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Friday, April 28, 2006

HD on Steroids

From PC world:

So you think HDTV is cool? How about something with 16 times the resolution, accompanied by rich, 22.2-channel surround sound?Welcome to the world of Ultra High-Def. NAB convention goers got a sneak peek at the new technology in Las Vegas--only the second time it's been shown to anyone outside a lab (the first was last year, near Nagoya, Japan). Ultra HD boasts 4320 scanned lines and a resolution of 7680 by 4320. Take that, 1080p!NHK, a Japanese government-owned company which developed the technology, had an impressive 12-minute demo on a 400-inch screen at their booth. Images ranged from outdoors scenes (the field of sunflowers stretched back forever and the flowers were so detailed I felt like I could pick one), to various sports (I didn't really need to see the hair on the sumo wrestler's thigh, but I could), to animals at work and play (I could clearly see even the patterns on bees' wings as they walked over a honeycomb), to a Google Earth-style map of Las Vegas with super-crisp lines.There was also a side-by-side demo of Ultra HD and standard HD at the booth. The scenes were live shots from the roof of the Las Vegas convention center; Ultra HD video was shown on a 22.2-inch LCD at 3840 by 2160 and the HD one on a 17-inch LCD at 1920 by 1080. It was easy to see the difference: the Ultra HD sample gave me a broader, sharper view; for example, I saw individual strands on palm leaves where in the HD image I saw only the fronds.Nagamitsu Endo, producer for the company, told me there were only two prototype systems in the world that could produce the Ultra HD images, both of which were at NAB. The camera and tripod alone weigh over 100 pounds (see image below).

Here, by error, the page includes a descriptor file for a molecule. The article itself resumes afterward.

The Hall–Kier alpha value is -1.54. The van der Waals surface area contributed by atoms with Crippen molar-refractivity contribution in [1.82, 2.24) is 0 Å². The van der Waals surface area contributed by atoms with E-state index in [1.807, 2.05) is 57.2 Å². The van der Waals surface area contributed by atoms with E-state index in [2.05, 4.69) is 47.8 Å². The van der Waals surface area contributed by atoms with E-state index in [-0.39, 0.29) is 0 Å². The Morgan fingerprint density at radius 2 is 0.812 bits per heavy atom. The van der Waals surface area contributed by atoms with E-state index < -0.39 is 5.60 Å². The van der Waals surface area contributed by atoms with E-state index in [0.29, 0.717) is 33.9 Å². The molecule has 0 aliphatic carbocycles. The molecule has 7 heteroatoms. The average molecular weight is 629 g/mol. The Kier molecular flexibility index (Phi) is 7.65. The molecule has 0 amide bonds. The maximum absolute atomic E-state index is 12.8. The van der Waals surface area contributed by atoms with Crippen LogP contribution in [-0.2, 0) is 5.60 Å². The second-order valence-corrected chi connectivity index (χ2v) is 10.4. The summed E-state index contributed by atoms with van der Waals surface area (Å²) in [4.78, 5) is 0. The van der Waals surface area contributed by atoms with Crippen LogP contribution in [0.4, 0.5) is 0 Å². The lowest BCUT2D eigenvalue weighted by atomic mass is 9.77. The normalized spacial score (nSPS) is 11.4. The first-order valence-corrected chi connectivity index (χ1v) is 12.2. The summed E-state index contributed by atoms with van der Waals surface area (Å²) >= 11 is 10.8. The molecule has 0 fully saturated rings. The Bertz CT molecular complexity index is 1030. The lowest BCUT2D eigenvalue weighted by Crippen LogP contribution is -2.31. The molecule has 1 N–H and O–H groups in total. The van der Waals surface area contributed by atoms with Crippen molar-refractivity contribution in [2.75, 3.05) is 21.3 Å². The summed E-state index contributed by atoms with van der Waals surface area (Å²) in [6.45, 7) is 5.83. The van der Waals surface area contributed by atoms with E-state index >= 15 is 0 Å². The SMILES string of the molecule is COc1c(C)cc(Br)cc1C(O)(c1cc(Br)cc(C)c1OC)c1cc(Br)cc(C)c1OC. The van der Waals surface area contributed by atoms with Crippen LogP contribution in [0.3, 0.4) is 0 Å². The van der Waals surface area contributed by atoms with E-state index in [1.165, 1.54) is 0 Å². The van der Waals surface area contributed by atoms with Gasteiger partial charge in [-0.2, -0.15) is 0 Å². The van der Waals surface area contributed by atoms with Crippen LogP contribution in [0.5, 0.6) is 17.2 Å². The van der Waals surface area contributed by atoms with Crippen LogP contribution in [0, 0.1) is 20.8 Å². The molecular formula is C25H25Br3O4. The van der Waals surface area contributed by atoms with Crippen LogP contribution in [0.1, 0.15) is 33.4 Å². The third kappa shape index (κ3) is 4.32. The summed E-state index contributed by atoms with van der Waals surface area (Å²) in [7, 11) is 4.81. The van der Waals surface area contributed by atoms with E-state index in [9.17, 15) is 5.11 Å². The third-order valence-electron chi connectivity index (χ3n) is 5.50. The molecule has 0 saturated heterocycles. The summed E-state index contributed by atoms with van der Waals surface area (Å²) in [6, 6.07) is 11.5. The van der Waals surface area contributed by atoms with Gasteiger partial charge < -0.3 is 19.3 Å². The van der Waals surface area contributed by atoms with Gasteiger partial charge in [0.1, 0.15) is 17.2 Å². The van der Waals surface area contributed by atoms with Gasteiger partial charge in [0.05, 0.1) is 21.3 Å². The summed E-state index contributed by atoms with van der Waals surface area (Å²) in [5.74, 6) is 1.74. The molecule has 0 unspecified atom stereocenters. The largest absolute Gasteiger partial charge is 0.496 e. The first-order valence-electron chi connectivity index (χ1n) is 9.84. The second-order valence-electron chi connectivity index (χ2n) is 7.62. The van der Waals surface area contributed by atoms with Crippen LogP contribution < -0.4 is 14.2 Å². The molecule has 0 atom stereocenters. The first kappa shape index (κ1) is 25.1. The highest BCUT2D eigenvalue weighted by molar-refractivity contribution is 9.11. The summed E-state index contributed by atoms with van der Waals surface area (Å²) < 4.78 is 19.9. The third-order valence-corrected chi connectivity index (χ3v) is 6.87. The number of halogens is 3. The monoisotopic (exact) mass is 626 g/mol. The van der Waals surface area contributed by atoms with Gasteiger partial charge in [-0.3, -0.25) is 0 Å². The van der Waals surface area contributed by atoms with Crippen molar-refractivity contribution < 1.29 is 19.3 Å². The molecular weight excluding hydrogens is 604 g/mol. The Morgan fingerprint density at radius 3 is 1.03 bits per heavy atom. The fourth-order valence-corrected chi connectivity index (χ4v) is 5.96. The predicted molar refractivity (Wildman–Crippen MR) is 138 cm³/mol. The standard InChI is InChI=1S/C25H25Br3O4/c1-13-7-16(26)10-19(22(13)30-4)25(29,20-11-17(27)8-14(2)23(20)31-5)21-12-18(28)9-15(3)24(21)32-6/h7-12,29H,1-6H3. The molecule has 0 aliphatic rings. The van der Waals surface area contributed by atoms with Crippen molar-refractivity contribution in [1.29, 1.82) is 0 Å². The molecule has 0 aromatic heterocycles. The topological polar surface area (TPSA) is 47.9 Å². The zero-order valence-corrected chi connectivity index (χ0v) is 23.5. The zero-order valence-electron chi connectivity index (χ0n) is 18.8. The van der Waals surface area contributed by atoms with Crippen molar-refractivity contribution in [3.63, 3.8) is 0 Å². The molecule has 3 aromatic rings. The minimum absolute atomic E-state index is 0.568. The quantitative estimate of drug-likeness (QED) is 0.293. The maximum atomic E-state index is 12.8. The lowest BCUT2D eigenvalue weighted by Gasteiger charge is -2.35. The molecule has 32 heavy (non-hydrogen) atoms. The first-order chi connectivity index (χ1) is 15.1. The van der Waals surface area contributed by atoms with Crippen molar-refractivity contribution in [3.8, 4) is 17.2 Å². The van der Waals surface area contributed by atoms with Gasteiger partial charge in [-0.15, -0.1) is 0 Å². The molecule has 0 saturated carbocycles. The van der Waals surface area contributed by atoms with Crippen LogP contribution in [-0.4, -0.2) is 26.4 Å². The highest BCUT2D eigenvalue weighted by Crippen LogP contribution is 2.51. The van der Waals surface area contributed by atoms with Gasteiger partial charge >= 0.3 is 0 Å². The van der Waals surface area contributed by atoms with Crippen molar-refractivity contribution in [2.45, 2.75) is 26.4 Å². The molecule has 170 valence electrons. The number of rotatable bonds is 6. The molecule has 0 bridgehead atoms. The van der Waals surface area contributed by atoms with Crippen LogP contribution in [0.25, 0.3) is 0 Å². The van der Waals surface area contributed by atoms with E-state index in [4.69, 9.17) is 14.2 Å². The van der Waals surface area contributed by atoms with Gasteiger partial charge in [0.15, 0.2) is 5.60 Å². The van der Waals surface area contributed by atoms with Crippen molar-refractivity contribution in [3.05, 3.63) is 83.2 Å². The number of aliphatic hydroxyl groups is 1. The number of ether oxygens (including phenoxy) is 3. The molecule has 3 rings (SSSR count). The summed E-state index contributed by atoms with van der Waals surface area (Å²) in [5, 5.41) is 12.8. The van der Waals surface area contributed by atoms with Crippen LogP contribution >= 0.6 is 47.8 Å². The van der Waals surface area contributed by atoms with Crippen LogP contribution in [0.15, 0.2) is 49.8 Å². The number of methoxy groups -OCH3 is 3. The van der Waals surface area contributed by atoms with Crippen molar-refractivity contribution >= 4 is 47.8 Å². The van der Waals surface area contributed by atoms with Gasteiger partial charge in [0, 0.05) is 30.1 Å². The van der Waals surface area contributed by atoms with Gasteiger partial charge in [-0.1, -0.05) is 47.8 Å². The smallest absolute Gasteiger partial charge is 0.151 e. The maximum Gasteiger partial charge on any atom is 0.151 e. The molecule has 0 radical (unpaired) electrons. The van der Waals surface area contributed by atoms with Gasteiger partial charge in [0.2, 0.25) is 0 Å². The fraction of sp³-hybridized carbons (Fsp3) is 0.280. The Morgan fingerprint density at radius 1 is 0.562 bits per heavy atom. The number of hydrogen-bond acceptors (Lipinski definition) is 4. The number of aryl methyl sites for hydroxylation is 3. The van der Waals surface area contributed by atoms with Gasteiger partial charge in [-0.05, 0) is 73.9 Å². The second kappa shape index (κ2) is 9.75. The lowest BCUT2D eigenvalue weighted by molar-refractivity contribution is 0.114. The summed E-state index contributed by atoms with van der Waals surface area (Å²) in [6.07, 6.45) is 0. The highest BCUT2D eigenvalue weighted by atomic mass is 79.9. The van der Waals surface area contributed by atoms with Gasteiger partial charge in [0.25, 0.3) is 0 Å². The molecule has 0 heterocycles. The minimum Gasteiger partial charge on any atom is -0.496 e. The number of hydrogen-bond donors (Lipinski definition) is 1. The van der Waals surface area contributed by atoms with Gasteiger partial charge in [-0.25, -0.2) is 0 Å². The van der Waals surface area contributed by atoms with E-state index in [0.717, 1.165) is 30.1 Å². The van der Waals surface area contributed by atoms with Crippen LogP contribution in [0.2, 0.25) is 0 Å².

All the custom-built processing and recording equipment (see samples below) bring the total weight up to about a ton.
And it all needs about 7 megawatts of power. It takes 7 hours to process 18 minutes of video, which takes up 3.8 terrabytes of space, uncompressed.The camera captures a 100-degree viewing angle to give the viewer the sense of being immersed in the image (it worked). To get the full benefits of the technology, you'll need to see it on a screen at least 100-inches on the diagonal; 200-inches is preferred.Once they get the power, weight, and compression issues worked out, you could eventually see Ultra HD at sporting events or in museum displays. It is a TV system, though, so it will come to your living room, too--maybe by 2025, says Endo.

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